12 Jan Play-based learning
Children are intrinsically motivated to play. A play-based program builds on this motivation, using play as a context for learning. In this context, children can explore, experiment, discover and solve problems in imaginative and playful ways. Play helps children work through their emotions and make sense of the world around. Through play children develop social and cognitive skills, mature emotionally, and gain the self-confidence required to engage in new experiences and environments.
Thematic units “social culturele werkelijkheid”
“Education is not preparation for life; education is life itself” (Dewey, 1916, p. 239).
Children don’t only learn by playing. It is important that the education for young children is interactive, works with hands-on activities and most importantly is relevant for the children. It is therefore that we work with thematic units that are based on the real world. In this way children are able to relate to real-world experiences and build on prior knowledge of a topic. Thematic units also help us teachers by paving a way to facilitating learning for each own child individual child. Learning through play supports each kid where they are at, so it is differentiation at its finest!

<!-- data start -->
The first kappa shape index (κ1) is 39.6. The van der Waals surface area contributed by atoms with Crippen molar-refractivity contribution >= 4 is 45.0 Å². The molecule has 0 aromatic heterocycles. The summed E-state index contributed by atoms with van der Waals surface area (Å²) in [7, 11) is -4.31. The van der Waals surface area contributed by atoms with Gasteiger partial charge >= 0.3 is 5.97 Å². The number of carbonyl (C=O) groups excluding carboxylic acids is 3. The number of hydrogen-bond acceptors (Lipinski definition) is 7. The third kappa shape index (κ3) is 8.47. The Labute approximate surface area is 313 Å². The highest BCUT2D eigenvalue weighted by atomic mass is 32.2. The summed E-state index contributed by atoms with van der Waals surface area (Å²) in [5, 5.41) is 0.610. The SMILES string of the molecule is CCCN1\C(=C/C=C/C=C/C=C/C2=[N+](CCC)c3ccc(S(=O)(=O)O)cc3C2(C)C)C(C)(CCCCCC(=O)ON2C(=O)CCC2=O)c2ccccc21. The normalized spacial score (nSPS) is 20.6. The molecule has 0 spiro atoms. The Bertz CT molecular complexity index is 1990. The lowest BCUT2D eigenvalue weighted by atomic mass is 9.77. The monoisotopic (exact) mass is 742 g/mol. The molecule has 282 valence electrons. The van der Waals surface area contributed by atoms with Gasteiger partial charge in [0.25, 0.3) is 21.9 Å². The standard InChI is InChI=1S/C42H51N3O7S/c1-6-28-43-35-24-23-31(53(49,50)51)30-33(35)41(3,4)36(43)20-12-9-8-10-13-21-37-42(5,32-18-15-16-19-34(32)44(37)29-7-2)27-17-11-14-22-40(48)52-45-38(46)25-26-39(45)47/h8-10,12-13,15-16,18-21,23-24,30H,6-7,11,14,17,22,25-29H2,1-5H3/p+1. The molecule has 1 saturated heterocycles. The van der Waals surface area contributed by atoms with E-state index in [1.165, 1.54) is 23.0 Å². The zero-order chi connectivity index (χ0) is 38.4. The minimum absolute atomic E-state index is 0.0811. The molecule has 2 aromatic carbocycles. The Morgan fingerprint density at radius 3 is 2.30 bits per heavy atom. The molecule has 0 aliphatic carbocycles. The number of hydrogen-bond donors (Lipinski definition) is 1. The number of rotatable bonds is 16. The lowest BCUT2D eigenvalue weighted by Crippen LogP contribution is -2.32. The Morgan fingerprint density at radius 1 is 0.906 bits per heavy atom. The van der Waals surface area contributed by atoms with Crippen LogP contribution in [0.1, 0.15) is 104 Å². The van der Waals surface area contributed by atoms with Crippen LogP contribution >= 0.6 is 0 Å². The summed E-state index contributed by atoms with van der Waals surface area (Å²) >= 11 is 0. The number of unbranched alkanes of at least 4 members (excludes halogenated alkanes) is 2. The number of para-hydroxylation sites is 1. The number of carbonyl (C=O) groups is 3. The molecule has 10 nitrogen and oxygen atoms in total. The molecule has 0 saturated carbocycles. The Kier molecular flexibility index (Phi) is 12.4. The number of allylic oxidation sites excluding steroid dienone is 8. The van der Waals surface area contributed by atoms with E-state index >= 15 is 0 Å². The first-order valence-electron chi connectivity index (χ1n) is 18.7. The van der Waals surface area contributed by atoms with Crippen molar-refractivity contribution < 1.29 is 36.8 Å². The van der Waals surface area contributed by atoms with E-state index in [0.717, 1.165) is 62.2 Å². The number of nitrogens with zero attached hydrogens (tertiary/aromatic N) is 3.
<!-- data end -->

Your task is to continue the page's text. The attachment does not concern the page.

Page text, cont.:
Each thematic unit last between 8-12 weeks (depending on the start of the holiday). Before starting and planning a theme, the educator will brainstorm with the children about what theme should come next or observes where their interest is at. After the brainstorm session the educator gets a day off, a special “thematic day” where the teacher gets to plan the theme. In this way the teacher gets a chance to carefully set the theme up in a way that many areas of the curriculum (math, language, science, social studies etc) are connected and integrated within that theme. Not everything is thoroughly planned out though. With our play-based curriculum we have a student-driven environment, which means that the execution of our theme can be different from our original plan. This all because we follow the child’s lead.
Each theme starts with an exciting activity or incident in order to draw the children in.
Inquiry based environment
“Children must be taught how to think, not what to think” (Mead, 1950, p. 16)
Part of our theme-based approach is that children learn how to think. We start the theme by asking the children questions or bringing in problems. We create an Inquiry based learning environment. We have many brainstorm sessions with the children where we talk about the theme and make mindmap that represent our knowledge or our questions. Play therefore requires planning, higher level thinking, cognitive skills, math skills, and language skills.